If this background is kept in view, than a Corinthian woman who had her head “uncovered,” is one who actually had her long hair hanging loose for all in the assembly to see. It is true that when modern readers encounter a term like “uncovered,” it is more natural for us to think that the Corinthian woman was to probably be wearing some sort of head garment. But wearing or not wearing a head garment would not have been as problematic as a female having loosed hair flowing freely. In a largely progressive and so-called “sexually liberated” city like First Century Corinth, a woman with free-flowing loose hair was anything but respectable. In fact, such a hairstyle would be like a prostitute advertising her wares! Payne details,

“Loosed hair was disgraceful (11:5) and symbolized sexual looseness in Roman, Greek, and Jewish culture….Loosed hair fits the cultural influence and specific practice of the Dionysiac cult, which was popular in Corinth and explains why women in Corinth might have let their hair down.”[9]

Contrary to women with “uncovered” heads—heads with hair freely flowing down—respectable women would have “covered heads” with their hair arranged in a kind of bun, something attested in the artwork of the broad First Century.[10] A Corinthian woman with an “uncovered” head meaning free-flowing long hair, hair that has not been arranged in a proper manner, makes sense of Paul’s prescription that such an “uncovered” woman’s hair be cut or shaved off—which was definitely a sign of dishonor (1 Corinthians 11:6). A proper recognition of the genders is in view here (1 Corinthians 11:7-8), including being aware of how at a previous time in Biblical history (e.g., Genesis 6:4) women may have been able to tempt the angels (1 Corinthians 11:10).

Both man and woman—especially if they are married—are to understand that they are not independent of one another, with all originating from God (1 Corinthians 11:11-12). With the realization that “covered” and “uncovered” probably relates to hairstyles of hair pulled up versus free-flowing long hair, how does this change our reading of Paul’s further direction? When people would attend home gatherings of the Corinthians, including any visiting pagans, what impression would it give of the Messiah followers and the Lord Yeshua? As 1 Corinthians 11:13-16 details,

“Judge for yourselves: is it proper for a woman to pray to God with her head uncovered {meaning: with free-flowing long hair}? Does not even nature itself teach you that if a man has long hair, it is a dishonor to him, but if a woman has long hair, it is a glory to her? For her hair is given to her for a [mantle; Grk. peribolaion]. But if one is inclined to be contentious, we have no other practice, nor have the [assemblies] of God.”

It is difficult at first for us to consider covered/uncovered to relate to hairstyles, which either communicated lewdness or promiscuity or just general disrespectfulness to wider society—but it is a much better way for us to understand the issues of 1 Corinthians 11:1-16. The actual issue in Ancient Corinth regarding male and female heads that are “covered” and “uncovered” actually pertained to specific hairstyles. Men should not have long hair hanging down. Women should have their long hair put up, being “covered,” as being “uncovered” would mean letting the hair go. The association that such hairstyles would have, could not only communicate a degree of prostitution-promotion (female and male) to outsiders, but perhaps also associate the Corinthians as participating with local pagan religious activities. The Apostle Paul clearly did not want something like this communicated to outsiders in the gatherings and worship activities of the Messiah followers!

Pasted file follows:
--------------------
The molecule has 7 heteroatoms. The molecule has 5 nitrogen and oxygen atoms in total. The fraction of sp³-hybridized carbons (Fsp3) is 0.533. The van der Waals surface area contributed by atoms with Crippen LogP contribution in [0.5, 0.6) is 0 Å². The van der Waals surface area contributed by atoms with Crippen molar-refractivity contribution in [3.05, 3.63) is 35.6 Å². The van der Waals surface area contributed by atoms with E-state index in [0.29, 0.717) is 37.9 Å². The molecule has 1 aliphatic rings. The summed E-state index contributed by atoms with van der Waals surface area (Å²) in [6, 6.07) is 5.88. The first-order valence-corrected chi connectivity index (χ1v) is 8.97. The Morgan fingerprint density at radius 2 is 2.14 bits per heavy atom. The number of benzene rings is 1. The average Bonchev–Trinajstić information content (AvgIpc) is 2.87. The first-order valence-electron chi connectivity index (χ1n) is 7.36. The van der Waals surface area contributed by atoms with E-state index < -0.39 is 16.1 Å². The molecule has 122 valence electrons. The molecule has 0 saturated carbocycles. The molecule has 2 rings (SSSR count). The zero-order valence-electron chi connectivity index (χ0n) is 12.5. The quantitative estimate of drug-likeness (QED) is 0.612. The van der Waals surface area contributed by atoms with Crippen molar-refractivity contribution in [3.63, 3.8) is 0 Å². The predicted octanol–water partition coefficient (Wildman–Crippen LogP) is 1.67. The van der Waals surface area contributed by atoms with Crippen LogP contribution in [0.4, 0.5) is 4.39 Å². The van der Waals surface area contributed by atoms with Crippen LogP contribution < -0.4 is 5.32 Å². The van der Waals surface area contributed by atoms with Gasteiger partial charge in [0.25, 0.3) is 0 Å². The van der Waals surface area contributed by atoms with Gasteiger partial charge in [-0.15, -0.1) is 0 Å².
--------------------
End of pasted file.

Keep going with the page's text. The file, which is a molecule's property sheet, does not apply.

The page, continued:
We have never seen the perspective of “covered” and “uncovered” relating to Ancient Corinthian hairstyles ever really considered in any sector of today’s Messianic movement. Many believe that “covered” and “uncovered” relates to head garments like the kippah/yarmulke, various uses of the tallit, or some kind of female head garment. While not all of these items as we know them were in use in the Biblical period, ultimately the issue of headcovering garments for men and women is one that is entirely traditional and cultural. It is something that all Messianic Believers need to be sensitive about in their halachah to be certain (like men wearing a yarmulke at the Western Wall in Jerusalem), but headcovering garments are not the real issue of 1 Corinthians 11:1-16. The main thrust of this part of Paul’s letter to the Corinthians pertains to how various grooming styles can damage the credibility of the faith community. In First Century Corinth, women who let their hair go “uncovered”—long and loose—were communicating something bad. Today, long hair on a woman (perhaps in a pony tail or other style) in some places might instead communicate conservativeness.[11] As far as shorter or longer degrees of hair length on a woman or man are concerned: they regard the general evaluation of their (Twenty-First Century [Western]) cultural context, and what may be considered respectable.

The editor has personally been in widescale favor of all Messianic men wearing a kippah/yarmulke during weekly Shabbat services and most especially during the high holy days of Rosh HaShanah and Yom Kippur. Likewise, all of those who also don a tallit for prayer and worship should not do so without a kippah/yarmulke. While it is a tradition, the wearing of the skullcap is nonetheless considered to be a sign of a man’s reverence for God in mainline Judaism. The protocol observed in a Messianic congregation should be similar to that in the Jewish Synagogue.[12]

At the same time, the wearing of the kippah cannot be construed as any kind of Biblically-prescribed commandment, nor something that should be forced upon anyone. Each person in the Messianic movement should be sensitive concerning the Jewish custom of wearing the kippah, especially considering how widespread it is. No non-Jewish Believer in the Messianic community should ever be caught trying to degrade the role that the kippah/yarmulke has played in many centuries of Jewish culture.